Why compare the Holodomor and the Holocaust

Philippe de Lara in Dnipropetrovsk Ye book store on 25 April 2016, photo by RFE/RL  

History, International, More, Ukraine

A French philosopher, political expert and Professor at the Paris II Panthéon Assas University Mr. Philippe de Lara visited Ukraine to present his research about genocide. The meeting with researcher was arranged in Dnipropetrovsk by Alliance Française and involved local students, historians and culture experts – below is a summary of key points of their three hour discussion.

Professor Philippe de Lara gave a lecture about the unique nature of the two genocides:  the Holocaust as a crime against the Jewish people and the Holodomor as a crime against the Ukrainian people. The Kremlin intended Holodomor to become Ukraine’s Holocaust, de Lara believes.

Although according to the Professor, the widespread opinion in the West is that these two tragedies are incomparable just as one cannot measure misfortunes of one people against misfortunes of another people. However, Philippe de Lara believes such comparison is appropriate. Despite the criticism, Professor believes that although the two genocides are unique, they may and should be compared, because they have much in common. In particular, both were committed by totalitarian regimes and left deep scars in each of the people’s history.

Ukrainian genocide is unique because of its scale and the time period of its denial of almost 60 years

Nonetheless, the French researcher also noted the fundamental differences between the Holodomor of the 30s and the Holocaust of the 40s: the Holodomor’s main goal was mental suppression, rather than physical extermination, of the Ukrainian people in order to facilitate forcible sovietization and russification, while the Holocaust attempted to exterminate the whole nation as such.

Thus, the genocide of the Jews is unique in its purpose – to erase the whole nation and in its scale – more than 50% of the Jewish population was liquidated. [Editorial note: according to the Jewish Virtual Library, this figure may be up to 67%].

What makes the Ukrainian genocide unique is its scope and time period of its denial of almost 60 years. Albeit the Holodomor’s purpose was not to kill all the people, but to exterminate enough people to wipe out the people’s soul and identity; the intention was not just to eliminate the peasants’ opposition, but to undermine the Ukrainians as a nation. The Soviet leaders knew their job well.

The majority of Jewish population on the territory of Ukraine was killed openly on the spot

There is also a great difference in how the Ukrainian society experienced the Holocaust, which is incomparable to the experience of the societies in France, Netherlands and even Poland. While the symbol of the Holocaust in Europe are trains and concentration camps where the Jews were exterminated secretly, the majority of Jewish population on the territory of Ukraine was killed openly on the spot, almost in front of their neighbors’ and friends’ eyes. This is also what made saving of Jews in Ukraine close to heroic considering the risk involved.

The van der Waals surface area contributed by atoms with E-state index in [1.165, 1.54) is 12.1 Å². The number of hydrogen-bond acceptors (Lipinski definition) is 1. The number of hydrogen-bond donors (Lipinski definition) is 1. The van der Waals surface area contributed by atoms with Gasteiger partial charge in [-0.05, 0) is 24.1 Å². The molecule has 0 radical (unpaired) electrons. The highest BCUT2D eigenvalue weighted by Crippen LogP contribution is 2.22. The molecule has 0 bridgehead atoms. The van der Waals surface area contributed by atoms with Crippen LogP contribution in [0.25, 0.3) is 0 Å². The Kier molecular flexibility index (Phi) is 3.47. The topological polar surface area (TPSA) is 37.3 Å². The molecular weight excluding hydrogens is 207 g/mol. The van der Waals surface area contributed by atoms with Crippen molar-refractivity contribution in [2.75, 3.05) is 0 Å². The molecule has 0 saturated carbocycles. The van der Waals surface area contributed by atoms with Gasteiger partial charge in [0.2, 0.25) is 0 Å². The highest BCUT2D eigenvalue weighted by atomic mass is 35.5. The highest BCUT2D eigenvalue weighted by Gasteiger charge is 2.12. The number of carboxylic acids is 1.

Millions of people were forced to live in this silence and lies. … It is time to give up the double standard of oblivion applicable to the crimes committed by the Soviet society.  – Philippe de Lara.

After 1945 remembrance of the two genocides in Western and Eastern Europe was split by the ‘iron curtain’ and differs greatly. One could openly discuss and write about both in the West, while on the Soviet territories the truth about the two national tragedies was distorted and concealed. The short wording used by the Soviet historians “civilians killed by the fascists” covered up the information about the Jews extermination.

Holodomor and the “Stockholm syndrome”?

The discussion also touched the issue of the “Stockholm syndrome”, which was brought up by the cultural studies expert Iryna Reva who researched the cultural and psychological consequences of the Holodomor for the Ukrainian nation in her book ‘On the Other Side of Oneself’.

In particular, according to Iryna Reva the behavior of the Ukrainians who survived the 30s of the past century demonstrated signs of the “Stockholm syndrome” – when the victim feels sympathetic towards the aggressor.

“I came across this myself when I worked in a newspaper, a former communist newspaper, and the part of the elderly readers always used to criticize my materials about Ukraine’s history. However, around 2003 when there was a commemoration of the Holodomor these same people started writing letters to our newspaper asking to “write down their memoirs.” So, I documented things.

And there was one thing in common: the people were telling about horrible things, how there was not enough food, how they ate snails because there was nothing else to eat. And after all of that the person would usually summarize: it was nobody’s fault, it was a poor harvest, at least we used to have order with Stalin, we really need Stalin now. I found it striking. I believe such dual perception should at least to some extent be attributed to the “Stockholm syndrome”, Iryna Reva pointed out.

“Red fascists” and “brown communists”

A representative of the Jewish community among the guests invited to discussion, the Director of Holocaust History Museum in Dnipropetrovsk, Ihor Shchupak believes there is a great demand for such research. According to Ihor Shchupak, there are attempts at his museum at the least to draw certain parallels between genocides of different years. In addition, there is also interest in human fates: there are records in the Museum about Jews who helped Ukrainians survive during the Holodomor and about Ukrainians who saved Jews during the [WWII] war times.